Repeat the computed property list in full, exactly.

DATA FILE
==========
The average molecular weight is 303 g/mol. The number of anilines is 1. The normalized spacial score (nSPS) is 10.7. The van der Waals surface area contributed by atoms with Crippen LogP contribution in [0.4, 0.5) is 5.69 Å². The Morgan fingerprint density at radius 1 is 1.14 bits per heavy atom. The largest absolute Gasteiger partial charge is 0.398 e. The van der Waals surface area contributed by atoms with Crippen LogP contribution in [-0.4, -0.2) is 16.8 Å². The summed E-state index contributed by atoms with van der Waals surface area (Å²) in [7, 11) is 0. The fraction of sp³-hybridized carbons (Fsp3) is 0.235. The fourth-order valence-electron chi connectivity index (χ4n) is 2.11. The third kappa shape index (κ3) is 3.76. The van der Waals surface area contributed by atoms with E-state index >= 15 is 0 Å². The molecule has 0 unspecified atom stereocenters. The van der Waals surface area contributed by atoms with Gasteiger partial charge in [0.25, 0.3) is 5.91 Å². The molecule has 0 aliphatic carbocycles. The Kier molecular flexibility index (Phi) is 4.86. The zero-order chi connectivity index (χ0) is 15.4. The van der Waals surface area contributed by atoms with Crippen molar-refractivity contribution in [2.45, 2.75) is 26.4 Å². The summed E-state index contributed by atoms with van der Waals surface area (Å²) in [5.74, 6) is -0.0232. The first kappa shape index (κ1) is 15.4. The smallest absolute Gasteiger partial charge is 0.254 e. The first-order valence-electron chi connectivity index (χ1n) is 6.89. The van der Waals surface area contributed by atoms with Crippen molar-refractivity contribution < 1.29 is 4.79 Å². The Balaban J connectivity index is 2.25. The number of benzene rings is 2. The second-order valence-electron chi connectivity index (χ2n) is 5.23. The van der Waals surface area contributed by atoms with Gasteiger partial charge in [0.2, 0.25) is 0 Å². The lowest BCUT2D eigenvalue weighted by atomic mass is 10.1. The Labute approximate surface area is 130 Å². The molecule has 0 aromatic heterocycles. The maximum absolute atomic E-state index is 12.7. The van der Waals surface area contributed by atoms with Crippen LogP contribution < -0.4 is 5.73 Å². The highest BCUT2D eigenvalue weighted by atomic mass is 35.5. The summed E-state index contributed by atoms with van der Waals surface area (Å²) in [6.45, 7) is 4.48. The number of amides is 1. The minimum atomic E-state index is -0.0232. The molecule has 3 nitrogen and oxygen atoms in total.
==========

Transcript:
The average molecular weight is 303 g/mol. The number of anilines is 1. The normalized spacial score (nSPS) is 10.7. The van der Waals surface area contributed by atoms with Crippen LogP contribution in [0.4, 0.5) is 5.69 Å². The Morgan fingerprint density at radius 1 is 1.14 bits per heavy atom. The largest absolute Gasteiger partial charge is 0.398 e. The van der Waals surface area contributed by atoms with Crippen LogP contribution in [-0.4, -0.2) is 16.8 Å². The summed E-state index contributed by atoms with van der Waals surface area (Å²) in [7, 11) is 0. The fraction of sp³-hybridized carbons (Fsp3) is 0.235. The fourth-order valence-electron chi connectivity index (χ4n) is 2.11. The third kappa shape index (κ3) is 3.76. The van der Waals surface area contributed by atoms with E-state index >= 15 is 0 Å². The molecule has 0 unspecified atom stereocenters. The van der Waals surface area contributed by atoms with Gasteiger partial charge in [0.25, 0.3) is 5.91 Å². The molecule has 0 aliphatic carbocycles. The Kier molecular flexibility index (Phi) is 4.86. The zero-order chi connectivity index (χ0) is 15.4. The van der Waals surface area contributed by atoms with Crippen molar-refractivity contribution in [2.45, 2.75) is 26.4 Å². The summed E-state index contributed by atoms with van der Waals surface area (Å²) in [5.74, 6) is -0.0232. The first kappa shape index (κ1) is 15.4. The smallest absolute Gasteiger partial charge is 0.254 e. The first-order valence-electron chi connectivity index (χ1n) is 6.89. The van der Waals surface area contributed by atoms with Crippen molar-refractivity contribution < 1.29 is 4.79 Å². The Balaban J connectivity index is 2.25. The number of benzene rings is 2. The second-order valence-electron chi connectivity index (χ2n) is 5.23. The van der Waals surface area contributed by atoms with Gasteiger partial charge in [0.2, 0.25) is 0 Å². The lowest BCUT2D eigenvalue weighted by atomic mass is 10.1. The Labute approximate surface area is 130 Å². The molecule has 0 aromatic heterocycles. The maximum absolute atomic E-state index is 12.7. The van der Waals surface area contributed by atoms with Crippen LogP contribution < -0.4 is 5.73 Å². The highest BCUT2D eigenvalue weighted by atomic mass is 35.5. The summed E-state index contributed by atoms with van der Waals surface area (Å²) in [6.45, 7) is 4.48. The number of amides is 1. The minimum atomic E-state index is -0.0232. The molecule has 3 nitrogen and oxygen atoms in total.